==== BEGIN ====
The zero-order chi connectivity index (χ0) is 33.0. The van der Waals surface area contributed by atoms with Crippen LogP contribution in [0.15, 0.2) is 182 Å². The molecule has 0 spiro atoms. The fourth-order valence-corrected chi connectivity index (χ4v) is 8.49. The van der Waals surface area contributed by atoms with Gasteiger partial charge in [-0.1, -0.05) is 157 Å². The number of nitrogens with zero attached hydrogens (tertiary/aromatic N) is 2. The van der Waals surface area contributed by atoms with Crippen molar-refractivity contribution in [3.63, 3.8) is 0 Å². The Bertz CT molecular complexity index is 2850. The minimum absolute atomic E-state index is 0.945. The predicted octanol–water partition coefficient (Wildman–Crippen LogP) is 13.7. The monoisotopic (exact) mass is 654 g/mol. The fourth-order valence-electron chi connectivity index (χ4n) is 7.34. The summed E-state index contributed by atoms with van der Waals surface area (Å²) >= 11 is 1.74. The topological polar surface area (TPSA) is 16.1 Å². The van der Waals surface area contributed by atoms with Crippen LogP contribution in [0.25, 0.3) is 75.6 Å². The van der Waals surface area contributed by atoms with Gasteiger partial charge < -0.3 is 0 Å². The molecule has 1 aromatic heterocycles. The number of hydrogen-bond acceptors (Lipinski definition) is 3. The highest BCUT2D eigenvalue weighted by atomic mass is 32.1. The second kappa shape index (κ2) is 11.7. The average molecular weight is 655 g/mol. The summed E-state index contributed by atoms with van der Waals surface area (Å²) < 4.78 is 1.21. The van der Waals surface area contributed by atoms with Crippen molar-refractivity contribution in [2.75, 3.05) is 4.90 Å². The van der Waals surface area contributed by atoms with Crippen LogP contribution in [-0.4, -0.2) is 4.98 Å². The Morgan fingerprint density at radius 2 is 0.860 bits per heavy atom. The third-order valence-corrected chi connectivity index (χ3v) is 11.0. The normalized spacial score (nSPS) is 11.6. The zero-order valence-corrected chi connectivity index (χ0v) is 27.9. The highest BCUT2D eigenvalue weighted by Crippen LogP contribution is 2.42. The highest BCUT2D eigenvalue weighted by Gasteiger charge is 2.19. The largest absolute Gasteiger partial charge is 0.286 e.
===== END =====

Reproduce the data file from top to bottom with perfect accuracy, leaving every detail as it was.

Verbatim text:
The zero-order chi connectivity index (χ0) is 33.0. The van der Waals surface area contributed by atoms with Crippen LogP contribution in [0.15, 0.2) is 182 Å². The molecule has 0 spiro atoms. The fourth-order valence-corrected chi connectivity index (χ4v) is 8.49. The van der Waals surface area contributed by atoms with Gasteiger partial charge in [-0.1, -0.05) is 157 Å². The number of nitrogens with zero attached hydrogens (tertiary/aromatic N) is 2. The van der Waals surface area contributed by atoms with Crippen molar-refractivity contribution in [3.63, 3.8) is 0 Å². The Bertz CT molecular complexity index is 2850. The minimum absolute atomic E-state index is 0.945. The predicted octanol–water partition coefficient (Wildman–Crippen LogP) is 13.7. The monoisotopic (exact) mass is 654 g/mol. The fourth-order valence-electron chi connectivity index (χ4n) is 7.34. The summed E-state index contributed by atoms with van der Waals surface area (Å²) >= 11 is 1.74. The topological polar surface area (TPSA) is 16.1 Å². The van der Waals surface area contributed by atoms with Crippen LogP contribution in [0.25, 0.3) is 75.6 Å². The van der Waals surface area contributed by atoms with Gasteiger partial charge < -0.3 is 0 Å². The molecule has 1 aromatic heterocycles. The number of hydrogen-bond acceptors (Lipinski definition) is 3. The highest BCUT2D eigenvalue weighted by atomic mass is 32.1. The second kappa shape index (κ2) is 11.7. The average molecular weight is 655 g/mol. The summed E-state index contributed by atoms with van der Waals surface area (Å²) < 4.78 is 1.21. The van der Waals surface area contributed by atoms with Crippen molar-refractivity contribution in [2.75, 3.05) is 4.90 Å². The van der Waals surface area contributed by atoms with Crippen LogP contribution in [-0.4, -0.2) is 4.98 Å². The Morgan fingerprint density at radius 2 is 0.860 bits per heavy atom. The third-order valence-corrected chi connectivity index (χ3v) is 11.0. The normalized spacial score (nSPS) is 11.6. The zero-order valence-corrected chi connectivity index (χ0v) is 27.9. The highest BCUT2D eigenvalue weighted by Crippen LogP contribution is 2.42. The highest BCUT2D eigenvalue weighted by Gasteiger charge is 2.19. The largest absolute Gasteiger partial charge is 0.286 e.